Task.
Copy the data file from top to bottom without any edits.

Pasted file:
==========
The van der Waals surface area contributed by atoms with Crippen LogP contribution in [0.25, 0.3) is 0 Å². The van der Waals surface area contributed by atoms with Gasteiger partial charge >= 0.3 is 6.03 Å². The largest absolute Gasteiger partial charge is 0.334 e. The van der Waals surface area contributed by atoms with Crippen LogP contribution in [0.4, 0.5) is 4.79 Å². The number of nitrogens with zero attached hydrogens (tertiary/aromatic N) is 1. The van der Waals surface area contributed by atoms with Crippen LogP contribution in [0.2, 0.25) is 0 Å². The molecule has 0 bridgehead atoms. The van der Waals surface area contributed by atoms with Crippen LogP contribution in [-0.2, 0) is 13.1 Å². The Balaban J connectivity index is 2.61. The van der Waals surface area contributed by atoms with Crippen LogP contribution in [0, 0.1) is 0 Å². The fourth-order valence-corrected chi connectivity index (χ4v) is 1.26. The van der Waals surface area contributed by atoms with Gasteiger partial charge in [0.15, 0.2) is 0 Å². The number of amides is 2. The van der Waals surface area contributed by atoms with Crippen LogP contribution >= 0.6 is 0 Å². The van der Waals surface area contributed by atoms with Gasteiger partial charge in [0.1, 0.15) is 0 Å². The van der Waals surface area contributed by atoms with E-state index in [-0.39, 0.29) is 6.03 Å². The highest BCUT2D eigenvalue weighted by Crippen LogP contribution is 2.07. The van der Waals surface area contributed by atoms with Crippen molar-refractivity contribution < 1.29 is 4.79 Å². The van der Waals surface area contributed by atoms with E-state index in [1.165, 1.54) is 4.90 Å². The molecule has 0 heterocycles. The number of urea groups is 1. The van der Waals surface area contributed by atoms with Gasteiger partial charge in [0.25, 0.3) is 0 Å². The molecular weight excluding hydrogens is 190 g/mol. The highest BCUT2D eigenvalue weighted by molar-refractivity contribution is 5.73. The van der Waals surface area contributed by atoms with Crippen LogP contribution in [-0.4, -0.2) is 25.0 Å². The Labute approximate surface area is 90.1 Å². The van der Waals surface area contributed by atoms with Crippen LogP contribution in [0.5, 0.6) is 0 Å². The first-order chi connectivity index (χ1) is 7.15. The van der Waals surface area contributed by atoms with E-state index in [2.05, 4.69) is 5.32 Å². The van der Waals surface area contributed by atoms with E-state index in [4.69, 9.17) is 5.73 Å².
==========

The van der Waals surface area contributed by atoms with Crippen LogP contribution in [0.25, 0.3) is 0 Å². The van der Waals surface area contributed by atoms with Gasteiger partial charge >= 0.3 is 6.03 Å². The largest absolute Gasteiger partial charge is 0.334 e. The van der Waals surface area contributed by atoms with Crippen LogP contribution in [0.4, 0.5) is 4.79 Å². The number of nitrogens with zero attached hydrogens (tertiary/aromatic N) is 1. The van der Waals surface area contributed by atoms with Crippen LogP contribution in [0.2, 0.25) is 0 Å². The molecule has 0 bridgehead atoms. The van der Waals surface area contributed by atoms with Crippen LogP contribution in [-0.2, 0) is 13.1 Å². The Balaban J connectivity index is 2.61. The van der Waals surface area contributed by atoms with Crippen LogP contribution in [0, 0.1) is 0 Å². The fourth-order valence-corrected chi connectivity index (χ4v) is 1.26. The van der Waals surface area contributed by atoms with Gasteiger partial charge in [0.15, 0.2) is 0 Å². The number of amides is 2. The van der Waals surface area contributed by atoms with Crippen LogP contribution >= 0.6 is 0 Å². The van der Waals surface area contributed by atoms with Gasteiger partial charge in [0.1, 0.15) is 0 Å². The van der Waals surface area contributed by atoms with E-state index in [-0.39, 0.29) is 6.03 Å². The highest BCUT2D eigenvalue weighted by Crippen LogP contribution is 2.07. The van der Waals surface area contributed by atoms with Crippen molar-refractivity contribution < 1.29 is 4.79 Å². The van der Waals surface area contributed by atoms with E-state index in [1.165, 1.54) is 4.90 Å². The molecule has 0 heterocycles. The number of urea groups is 1. The van der Waals surface area contributed by atoms with Gasteiger partial charge in [0.25, 0.3) is 0 Å². The molecular weight excluding hydrogens is 190 g/mol. The highest BCUT2D eigenvalue weighted by molar-refractivity contribution is 5.73. The van der Waals surface area contributed by atoms with Crippen LogP contribution in [-0.4, -0.2) is 25.0 Å². The Labute approximate surface area is 90.1 Å². The van der Waals surface area contributed by atoms with Crippen LogP contribution in [0.5, 0.6) is 0 Å². The first-order chi connectivity index (χ1) is 7.15. The van der Waals surface area contributed by atoms with E-state index in [2.05, 4.69) is 5.32 Å². The van der Waals surface area contributed by atoms with E-state index in [4.69, 9.17) is 5.73 Å².